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COMPARISON OF TRAMADOL AND DEXMEDETOMIDINE FOR TREATMENT OF SHIVERING DURING SPINAL ANAESTHESIA IN CAESAREAN SECTION.

BACKGROUND

Most common anaesthetic technique for caesarean section is spinal anaesthesia. Shivering is one of the most common complication of spinal anaesthesia. [1] It is very unpleasant to the patients and some patients find the accompanying cold sensation to be worse than the surgical pain. Shivering causes increase in metabolic rate, oxygen consumption and carbon di oxide production. It causes hypoxemia, lactic acidosis and raised intracranial pressure, which leads to tachycardia and hypertension.

Though the mechanism of origin of shivering is not clear, various hypotheses have been proposed to explain its occurrence. Perioperative hypothermia is the primary cause, which occurs due to neuraxial anaesthesia-induced inhibition of thermoregulatory mechanism. Shivering occurs as a thermoregulatory response to hypothermia or muscle activity with tonic or clonic patterns, and various frequencies have been noticed. [2] Regional anaesthesia causes vasodilation, which leads to heat loss and decrease sympathetic tone.

Both are responsible for shivering. [3] Treatment of shivering are done by external heating and drugs. Commonly used drugs are Tramadol, Pethidine, Pentazocine, Clonidine, Dexmedetomidine etc.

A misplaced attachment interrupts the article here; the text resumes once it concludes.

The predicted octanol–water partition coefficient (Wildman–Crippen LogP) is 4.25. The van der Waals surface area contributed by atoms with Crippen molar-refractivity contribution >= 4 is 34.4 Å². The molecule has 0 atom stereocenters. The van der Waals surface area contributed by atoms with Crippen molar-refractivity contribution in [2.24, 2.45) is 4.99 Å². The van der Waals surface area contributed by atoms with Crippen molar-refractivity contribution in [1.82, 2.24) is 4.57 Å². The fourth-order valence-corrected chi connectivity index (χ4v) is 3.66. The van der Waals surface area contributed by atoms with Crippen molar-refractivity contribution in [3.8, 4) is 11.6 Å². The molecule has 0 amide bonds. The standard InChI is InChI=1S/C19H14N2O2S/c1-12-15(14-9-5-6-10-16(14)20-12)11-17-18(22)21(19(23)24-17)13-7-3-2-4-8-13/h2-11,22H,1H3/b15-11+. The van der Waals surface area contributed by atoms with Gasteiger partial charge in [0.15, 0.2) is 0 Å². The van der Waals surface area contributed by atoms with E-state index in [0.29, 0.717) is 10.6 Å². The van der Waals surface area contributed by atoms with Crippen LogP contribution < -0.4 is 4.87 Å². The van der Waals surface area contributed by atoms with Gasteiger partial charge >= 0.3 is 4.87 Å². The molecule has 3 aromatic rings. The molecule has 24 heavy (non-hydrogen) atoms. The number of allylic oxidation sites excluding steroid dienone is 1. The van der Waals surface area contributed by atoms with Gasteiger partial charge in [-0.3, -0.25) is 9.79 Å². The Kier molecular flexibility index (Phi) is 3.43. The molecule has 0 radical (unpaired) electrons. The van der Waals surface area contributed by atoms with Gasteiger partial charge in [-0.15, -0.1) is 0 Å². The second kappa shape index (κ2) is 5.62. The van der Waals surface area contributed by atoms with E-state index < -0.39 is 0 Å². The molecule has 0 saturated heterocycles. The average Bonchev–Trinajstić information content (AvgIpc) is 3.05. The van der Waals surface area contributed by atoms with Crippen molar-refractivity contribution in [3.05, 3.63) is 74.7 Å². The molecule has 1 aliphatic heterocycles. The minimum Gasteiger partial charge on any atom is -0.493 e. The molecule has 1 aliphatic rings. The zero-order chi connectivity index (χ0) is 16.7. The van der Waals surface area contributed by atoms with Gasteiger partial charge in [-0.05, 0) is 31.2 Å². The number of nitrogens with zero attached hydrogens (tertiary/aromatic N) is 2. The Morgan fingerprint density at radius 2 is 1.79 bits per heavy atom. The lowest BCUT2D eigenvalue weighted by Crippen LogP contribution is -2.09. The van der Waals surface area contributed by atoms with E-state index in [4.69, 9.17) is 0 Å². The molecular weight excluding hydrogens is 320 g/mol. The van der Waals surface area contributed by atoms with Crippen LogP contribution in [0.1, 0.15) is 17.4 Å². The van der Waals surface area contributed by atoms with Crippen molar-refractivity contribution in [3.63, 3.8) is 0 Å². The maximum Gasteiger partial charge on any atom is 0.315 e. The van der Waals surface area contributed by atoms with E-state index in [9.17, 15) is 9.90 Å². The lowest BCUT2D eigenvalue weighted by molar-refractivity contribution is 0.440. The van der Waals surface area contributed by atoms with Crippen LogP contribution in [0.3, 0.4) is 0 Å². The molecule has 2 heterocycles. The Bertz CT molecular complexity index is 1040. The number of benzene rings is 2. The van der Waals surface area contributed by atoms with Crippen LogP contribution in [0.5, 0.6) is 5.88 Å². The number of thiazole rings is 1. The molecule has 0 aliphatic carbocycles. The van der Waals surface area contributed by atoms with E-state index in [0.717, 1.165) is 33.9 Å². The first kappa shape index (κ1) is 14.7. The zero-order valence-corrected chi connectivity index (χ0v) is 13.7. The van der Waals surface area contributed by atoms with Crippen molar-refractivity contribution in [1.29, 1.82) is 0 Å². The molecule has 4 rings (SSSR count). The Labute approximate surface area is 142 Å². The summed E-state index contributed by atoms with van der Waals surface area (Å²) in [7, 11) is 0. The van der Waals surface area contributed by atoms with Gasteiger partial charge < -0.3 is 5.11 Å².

Tramadol is most common drug used for treatment of shivering, [4] but having many adverse effects like nausea, vomiting dizziness etc. which causes discomfort to the patients. Dexmedetomidine is selective alpha- 2 receptor agonist, used as a sedative agent has better efficacy and less adverse effects as compared to Tramadol in various studies. [5] Therefore, this comparative study was done to compare efficacy, haemodynamic responses and side effects of Tramadol and Dexmedetomidine for treatment of post spinal shivering.

MATERIALS AND METHODS

This study was prospective, double-blind, randomized controlled trial conducted in Govt. Medical college, Ambikapur, on 50 patients of ASA grade I and II, ages between 18-40 years scheduled for caesarean section under spinal anaesthesia. Patients sensitive to Tramadol or Dexmedetomidine, suffering from cardio--pulmonary, renal, endocrine and other major systemic diseases were excluded from the study.

Sample Size Determination

The sample size was estimated by difference in mean time required for cessation of shivering after giving the drugs in both groups. We assumed that a difference of 1 minute in mean time required for cessation of shivering would be clinically meaningful with expected standard deviation of 1.18 based on a preliminary study and at 95% confidence limit and 80% power, sample size of 23 was obtained in each group. With 10% non-response sample, 25 patients were included in the study in both groups.

Patients were randomly divided in two groups of 25 each, receiving either Tramadol 0.5 mg/kg or Dexmedetomidine 0.5 [micro]g/kg intravenously after onset of shivering. Randomisation was done using computer-generated random number table. The double-blinding procedure was followed, in which the person administering the drug and the patients both were unaware as to which group the patient belonged to. The anaesthesiologist prepared drugs and coded them. The prepared drugs were given to resident, who was unaware of the contents, to be administered to the patients. At the end of the study results were analysed and then decoding done.